Between you and me, nothing makes me angrier than those commercials that say something like, "...$5,000 properly positioned in Natural Gas can give you returns of over $40,000..." Advertisements like this are a disservice to the financial industry as a whole and end up costing uneducated investors a lot more than $5,000. In addition, they help to create the third fatal flaw: Unrealistic Expectations.

Yes, it is possible to experience above-average returns trading your own account. However, it’s difficult to do it without taking on above-average risk. So what is a realistic return to shoot for in your first year as a trader – 50%, 100%, 200%? Whoa, let’s rein in those unrealistic expectations. In my opinion, the goal for every trader their first year out should be not to lose money. In other words, shoot for a 0% return your first year. If you can manage that, then in year two, try to beat the Dow or the S&P. These goals may not be flashy but they are realistic, and if you can learn to live with them – and achieve them – you will fend off the Hand.

Fatal Flaw No. 4 – Lack of Patience

The fourth finger of the invisible hand that robs your trading account is Lack of Patience. I forget where, but I once read that markets trend only 20% of the time, and, from my experience, I would say that this is an accurate statement. So think about it, the other 80% of the time the markets are not trending in one clear direction.

That may explain why I believe that for any given time frame, there are only two or three really good trading opportunities. For example, if you’re a long-term trader, there are typically only two or three compelling tradable moves in a market during any given year. Similarly, if you are a short-term trader, there are only two or three high-quality trade setups in a given week.

All too often, because trading is inherently exciting (and anything involving money usually is exciting), it’s easy to feel like you’re missing the party if you don’t trade a lot. As a result, you start taking trade setups of lesser and lesser quality and begin to over-trade.

How do you overcome this lack of patience? The advice I have found to be most valuable is to remind yourself that every week, there is another trade-of-the-year. In other words, don’t worry about missing an opportunity today, because there will be another one tomorrow, next week and next month ... I promise.

I remember a line from a movie (either Sergeant York with Gary Cooper or The Patriot with Mel Gibson) in which one character gives advice to another on how to shoot a rifle: 'Aim small, miss small.' I offer the same advice in this new context. To aim small requires patience. So be patient, and you’ll miss small."

Fatal Flaw No. 5 – Lack of Money Management
The final fatal flaw to overcome as a trader is a Lack of Money Management, and this topic deserves more than just a few paragraphs, because money management encompasses risk/reward analysis, probability of success and failure, protective stops and so much more. Even so, I would like to address the subject of money management with a focus on risk as a function of portfolio size.

Now the big boys (i.e., the professional traders) tend to limit their risk on any given position to 1% - 3% of their portfolio. If we apply this rule to ourselves, then for every $5,000 we have in our trading account, we can risk only $50-$150 on any given trade. Stocks might be a little different, but a $50 stop in Corn, which is one point, is simply too tight a stop, especially when the 10-day average trading range in Corn recently has been more than 10 points. A more plausible stop might be five points or 10, in which case, depending on what percentage of your total portfolio you want to risk, you would need an account size between $15,000 and $50,000.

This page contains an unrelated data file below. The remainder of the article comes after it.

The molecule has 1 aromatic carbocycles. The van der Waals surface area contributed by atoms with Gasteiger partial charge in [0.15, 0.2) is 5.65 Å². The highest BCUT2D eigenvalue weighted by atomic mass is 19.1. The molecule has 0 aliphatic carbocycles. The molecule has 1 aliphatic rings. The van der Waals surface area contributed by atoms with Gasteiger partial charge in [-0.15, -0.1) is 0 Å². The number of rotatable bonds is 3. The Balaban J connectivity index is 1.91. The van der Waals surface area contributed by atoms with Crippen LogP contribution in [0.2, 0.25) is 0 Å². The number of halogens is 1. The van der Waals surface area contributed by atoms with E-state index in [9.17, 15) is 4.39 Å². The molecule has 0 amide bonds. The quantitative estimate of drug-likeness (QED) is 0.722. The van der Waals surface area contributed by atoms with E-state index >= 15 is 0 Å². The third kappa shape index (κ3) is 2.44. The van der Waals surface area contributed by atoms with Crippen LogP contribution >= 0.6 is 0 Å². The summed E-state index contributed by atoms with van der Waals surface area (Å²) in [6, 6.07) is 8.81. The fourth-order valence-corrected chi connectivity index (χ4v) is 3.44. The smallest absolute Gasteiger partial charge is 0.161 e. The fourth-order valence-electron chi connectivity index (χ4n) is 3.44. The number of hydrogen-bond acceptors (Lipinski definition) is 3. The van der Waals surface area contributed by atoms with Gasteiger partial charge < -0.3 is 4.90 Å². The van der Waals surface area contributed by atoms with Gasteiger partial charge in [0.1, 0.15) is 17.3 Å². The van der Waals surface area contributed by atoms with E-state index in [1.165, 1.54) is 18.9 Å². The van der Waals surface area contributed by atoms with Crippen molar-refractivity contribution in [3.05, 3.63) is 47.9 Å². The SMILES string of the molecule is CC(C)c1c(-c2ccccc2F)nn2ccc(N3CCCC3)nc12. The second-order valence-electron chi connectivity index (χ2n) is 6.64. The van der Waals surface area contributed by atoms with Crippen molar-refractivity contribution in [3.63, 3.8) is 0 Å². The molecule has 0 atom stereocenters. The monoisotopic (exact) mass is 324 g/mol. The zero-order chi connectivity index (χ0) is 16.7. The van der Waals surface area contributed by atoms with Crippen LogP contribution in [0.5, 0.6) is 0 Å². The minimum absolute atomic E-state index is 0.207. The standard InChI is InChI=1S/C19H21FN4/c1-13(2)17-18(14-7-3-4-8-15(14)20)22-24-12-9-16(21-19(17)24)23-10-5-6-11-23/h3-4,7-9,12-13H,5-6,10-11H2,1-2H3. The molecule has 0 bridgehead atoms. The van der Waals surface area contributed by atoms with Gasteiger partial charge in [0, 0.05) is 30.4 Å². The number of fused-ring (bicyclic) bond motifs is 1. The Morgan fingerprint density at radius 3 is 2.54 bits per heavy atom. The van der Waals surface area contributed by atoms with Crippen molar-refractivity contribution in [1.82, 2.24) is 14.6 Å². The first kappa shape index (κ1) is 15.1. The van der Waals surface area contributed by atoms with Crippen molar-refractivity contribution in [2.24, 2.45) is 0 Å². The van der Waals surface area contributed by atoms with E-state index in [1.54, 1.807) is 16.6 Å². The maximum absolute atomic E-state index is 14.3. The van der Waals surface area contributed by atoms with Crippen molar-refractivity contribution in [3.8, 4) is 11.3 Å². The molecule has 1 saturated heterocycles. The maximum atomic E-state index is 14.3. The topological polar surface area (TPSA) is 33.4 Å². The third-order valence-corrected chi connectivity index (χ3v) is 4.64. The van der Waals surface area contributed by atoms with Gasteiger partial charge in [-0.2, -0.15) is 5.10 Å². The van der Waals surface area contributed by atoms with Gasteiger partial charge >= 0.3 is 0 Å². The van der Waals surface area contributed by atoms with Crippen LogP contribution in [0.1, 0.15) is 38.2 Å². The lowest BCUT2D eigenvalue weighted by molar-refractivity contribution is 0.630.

Simply put, I believe that many traders begin to trade either under-funded or without sufficient capital in their trading account to trade the markets they choose to trade. And that doesn’t even address the size that they trade (i.e., multiple contracts).

To overcome this fatal flaw, let me expand on the logic from the 'aim small, miss small' movie line. If you have a small trading account, then trade small. You can accomplish this by trading fewer contracts, or trading e-mini contracts or even stocks. Bottom line, on your way to becoming a consistently successful trader, you must realize that one key is longevity. If your risk on any given position is relatively small, then you can weather the rough spots. Conversely, if you risk 25% of your portfolio on each trade, after four consecutive losers, you’re out all together.

Break the Hand’s Grip
Trading successfully is not easy. It’s hard work ... damn hard. And if anyone leads you to believe otherwise, run the other way, and fast. But this hard work can be rewarding, above-average gains are possible and the sense of satisfaction one feels after a few nice trades is absolutely priceless. To get to that point, though, you must first break the fingers of the Hand that is holding you back and stealing money from your trading account. I can guarantee that if you attend to the five fatal flaws I’ve outlined, you won’t be caught red-handed stealing from your own account.

I want to finish by confirming that I will have have the spreadsheet ready to use from June 1st. That way it will be a clean start and I can configure the first month. It is too complicated  for my little brain to configure a link to Google Docs on here so the best method is for anyone interested to contact me through the comments with your email address. You don't have to worry about your email address appearing on my page as it is moderated by me and I assure you that I won't publish it. I will then email the spreadsheet with full instructions as to how to maintain it. I am sure there are many of you who know more about excel than me so if you can improve it then please let me know.

Time for bed.

1 comment:

Mets said...

Hi Handy Andy

Great blog, I just came across it.

I too saw the post by Cassini - Easily Said Not Easily Done - very sobering indeed.

If I had to choose the most important fatal flaw, it would have to be patience. I'm six months into my journey and wouldn't have got this far without a LOT of patience!!

Keep up the good work :)